John Wick is a legendary badass, yet not even he could tackle his challenges along, he reached out to people through his network to accomplish his goal as grisly as it may have been.
Any big change cannot be done by one person alone, of course there’s always exceptions to the rule but in most cases you can be the change you want to see, but you need others to invest in it, support it and be your champions.
A crucial part in developing a change in culture and behaviours, is to have a network of people who support your message and the movement for change overall. Just like how a brand will have groups of influencers across it’s social media channels pushing their products to the masses, you will need to find those who have influence across different audiences to help in getting your message heard too.
Endorsement from those who people respect and admire is a powerful tool and one you should look to utilise if you want to embed change in your business. You can have the best products, processes or systems in the world, but if people don’t understand the ‘why this is great’ from someone they know then you you can expect all your hard work to stay in the shadows.
Have patience, change doesn’t happen overnight – make the right moves to enable and embed
Just like a world class assassin tracking their target across the world, you need to have patience when trying to bring about change, as we all know it doesn’t happen overnight.
It’s often said that it takes 30 days to develop a habit and 90 days to start seeing a change in a person, so why do we kick ourselves so hard when we don’t see results in the space of a week? It’s a common flaw in many projects and people. I would say it’s an all too common mistake I’ve witnessed, when the plug is pulled on a change project because results have not been seen by the powers that be in a speed they would like, but real change takes times.
Large groups of people will not change their behaviours which in-turn will develop a new culture easily, times is the resource that must be invested to make this happen. Too often is a new learning tool released across a business and in a matter of a few months or mere weeks it’s deemed a failure as every single employee hasn’t used it – but did you really expect them too? Have the right metrics for success and timescales been identified to all this tool to be embedded in the working lifestyle? Who knows, you might have been on the point of a breakthrough.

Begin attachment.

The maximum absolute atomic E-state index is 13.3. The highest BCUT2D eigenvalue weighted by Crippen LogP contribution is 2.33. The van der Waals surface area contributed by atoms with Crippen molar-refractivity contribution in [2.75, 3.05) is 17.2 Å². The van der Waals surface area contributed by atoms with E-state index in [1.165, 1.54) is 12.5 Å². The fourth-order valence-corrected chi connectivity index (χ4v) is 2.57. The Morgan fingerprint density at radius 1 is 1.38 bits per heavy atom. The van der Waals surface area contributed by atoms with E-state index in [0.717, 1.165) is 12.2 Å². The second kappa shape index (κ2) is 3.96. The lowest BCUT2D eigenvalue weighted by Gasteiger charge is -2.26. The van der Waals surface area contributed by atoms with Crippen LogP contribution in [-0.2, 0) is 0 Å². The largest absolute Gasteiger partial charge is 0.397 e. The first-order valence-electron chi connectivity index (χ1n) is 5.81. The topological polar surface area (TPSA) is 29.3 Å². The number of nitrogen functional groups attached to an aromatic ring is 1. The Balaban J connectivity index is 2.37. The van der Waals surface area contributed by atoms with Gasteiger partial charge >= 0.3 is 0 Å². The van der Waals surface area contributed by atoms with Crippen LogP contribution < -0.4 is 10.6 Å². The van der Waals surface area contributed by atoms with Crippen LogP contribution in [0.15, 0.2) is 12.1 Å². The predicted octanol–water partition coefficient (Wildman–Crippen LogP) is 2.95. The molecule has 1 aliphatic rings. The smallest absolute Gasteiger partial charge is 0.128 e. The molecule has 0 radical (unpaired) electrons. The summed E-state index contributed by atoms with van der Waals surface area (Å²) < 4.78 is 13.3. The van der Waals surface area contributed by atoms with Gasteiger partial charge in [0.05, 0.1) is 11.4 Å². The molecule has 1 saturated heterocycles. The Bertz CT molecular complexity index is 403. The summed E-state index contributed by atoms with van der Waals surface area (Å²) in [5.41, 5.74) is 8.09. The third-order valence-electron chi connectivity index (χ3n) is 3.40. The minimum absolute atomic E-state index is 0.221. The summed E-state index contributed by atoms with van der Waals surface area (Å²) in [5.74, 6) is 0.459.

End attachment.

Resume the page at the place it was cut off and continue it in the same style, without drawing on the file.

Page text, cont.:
Everything takes times and yes, you do need to assess if the ‘juice is worth the squeeze’ and create hard deadlines, but don’t expect overnight success, after all some of the greatest cultural innovations of all time like the dawn of smartphones and social media didn’t happen overnight.
Share, share and share some more – communication is king
I’m not sure this one is applicable to our John Wick analogy, buy hey, who cares as it’s important anyway.
As slightly touched upon in my first point, in developing any kind of cultural and behavioural change, you must be open to your audience in what you’re doing as much as possible. Not communicating with your end users on what’s going on is a big no no and will lead you down a path of potential resistance in the long term.
What you’re doing is about improving the lives of your people, so talk to them always, as openly as possible. Not only will you get insight to key thoughts and views, but you’ll also create strong connections with those who will be part of the change, those who can make or break it this work and making feel part of the process through informed communications can only be of benefit.
So as you ask lots of questions of your people, remember to share, share and share too. No one likes to be out of the know, nor does it make them feel appreciated when something big is happening and they’re the last to know.
Before you go… 👋
If you like my writing and think “Hey, I’d like to hear more of what this guy has to say” then you’re in luck.
You can subscribe to my newsletter here or below.
2 replies on “What not to do in developing culture and behaviour change”
[…] What not to do in developing culture and behaviour change […]
[…] John Wick’s guide on what not to do in developing culture and behaviour change […]